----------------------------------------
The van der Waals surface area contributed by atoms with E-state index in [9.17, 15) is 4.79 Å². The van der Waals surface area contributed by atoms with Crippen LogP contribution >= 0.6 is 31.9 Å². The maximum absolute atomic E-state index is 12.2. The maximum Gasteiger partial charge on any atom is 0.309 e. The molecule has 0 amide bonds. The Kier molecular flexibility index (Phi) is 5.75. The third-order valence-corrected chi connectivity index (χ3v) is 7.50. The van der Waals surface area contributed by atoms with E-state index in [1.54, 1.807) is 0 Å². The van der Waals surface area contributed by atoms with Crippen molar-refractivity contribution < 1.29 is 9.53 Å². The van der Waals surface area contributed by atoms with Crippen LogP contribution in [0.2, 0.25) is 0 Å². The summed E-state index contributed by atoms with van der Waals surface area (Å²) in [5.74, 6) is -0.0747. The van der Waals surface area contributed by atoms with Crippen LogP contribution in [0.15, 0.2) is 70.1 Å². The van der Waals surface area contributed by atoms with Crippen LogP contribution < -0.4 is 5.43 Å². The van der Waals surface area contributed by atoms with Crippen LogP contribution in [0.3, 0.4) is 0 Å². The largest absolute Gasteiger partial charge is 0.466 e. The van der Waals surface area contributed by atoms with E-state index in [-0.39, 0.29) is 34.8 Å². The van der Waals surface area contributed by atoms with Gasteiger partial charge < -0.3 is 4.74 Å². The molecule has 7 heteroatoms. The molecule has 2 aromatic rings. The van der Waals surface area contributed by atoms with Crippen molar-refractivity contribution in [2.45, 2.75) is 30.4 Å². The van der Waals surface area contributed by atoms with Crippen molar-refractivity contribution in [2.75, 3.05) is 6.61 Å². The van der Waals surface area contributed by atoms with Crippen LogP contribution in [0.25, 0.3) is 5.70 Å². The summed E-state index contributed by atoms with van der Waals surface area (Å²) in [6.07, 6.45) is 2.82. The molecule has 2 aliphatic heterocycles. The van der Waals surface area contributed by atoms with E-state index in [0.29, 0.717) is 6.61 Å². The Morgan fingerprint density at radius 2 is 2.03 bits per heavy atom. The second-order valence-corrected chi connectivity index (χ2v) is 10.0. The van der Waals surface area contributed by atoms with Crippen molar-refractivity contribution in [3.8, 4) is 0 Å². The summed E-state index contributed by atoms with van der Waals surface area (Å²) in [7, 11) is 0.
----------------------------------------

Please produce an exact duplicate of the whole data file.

The van der Waals surface area contributed by atoms with E-state index in [9.17, 15) is 4.79 Å². The van der Waals surface area contributed by atoms with Crippen LogP contribution >= 0.6 is 31.9 Å². The maximum absolute atomic E-state index is 12.2. The maximum Gasteiger partial charge on any atom is 0.309 e. The molecule has 0 amide bonds. The Kier molecular flexibility index (Phi) is 5.75. The third-order valence-corrected chi connectivity index (χ3v) is 7.50. The van der Waals surface area contributed by atoms with E-state index in [1.54, 1.807) is 0 Å². The van der Waals surface area contributed by atoms with Crippen molar-refractivity contribution < 1.29 is 9.53 Å². The van der Waals surface area contributed by atoms with Crippen LogP contribution in [0.2, 0.25) is 0 Å². The summed E-state index contributed by atoms with van der Waals surface area (Å²) in [5.74, 6) is -0.0747. The van der Waals surface area contributed by atoms with Crippen LogP contribution in [0.15, 0.2) is 70.1 Å². The van der Waals surface area contributed by atoms with Crippen LogP contribution < -0.4 is 5.43 Å². The van der Waals surface area contributed by atoms with Crippen LogP contribution in [0.3, 0.4) is 0 Å². The largest absolute Gasteiger partial charge is 0.466 e. The van der Waals surface area contributed by atoms with E-state index in [-0.39, 0.29) is 34.8 Å². The van der Waals surface area contributed by atoms with Gasteiger partial charge < -0.3 is 4.74 Å². The molecule has 7 heteroatoms. The molecule has 2 aromatic rings. The van der Waals surface area contributed by atoms with Crippen molar-refractivity contribution in [2.45, 2.75) is 30.4 Å². The van der Waals surface area contributed by atoms with Crippen molar-refractivity contribution in [2.75, 3.05) is 6.61 Å². The van der Waals surface area contributed by atoms with Crippen LogP contribution in [0.25, 0.3) is 5.70 Å². The summed E-state index contributed by atoms with van der Waals surface area (Å²) in [6.07, 6.45) is 2.82. The molecule has 2 aliphatic heterocycles. The van der Waals surface area contributed by atoms with E-state index in [0.29, 0.717) is 6.61 Å². The Morgan fingerprint density at radius 2 is 2.03 bits per heavy atom. The second-order valence-corrected chi connectivity index (χ2v) is 10.0. The van der Waals surface area contributed by atoms with Crippen molar-refractivity contribution in [3.8, 4) is 0 Å². The summed E-state index contributed by atoms with van der Waals surface area (Å²) in [7, 11) is 0.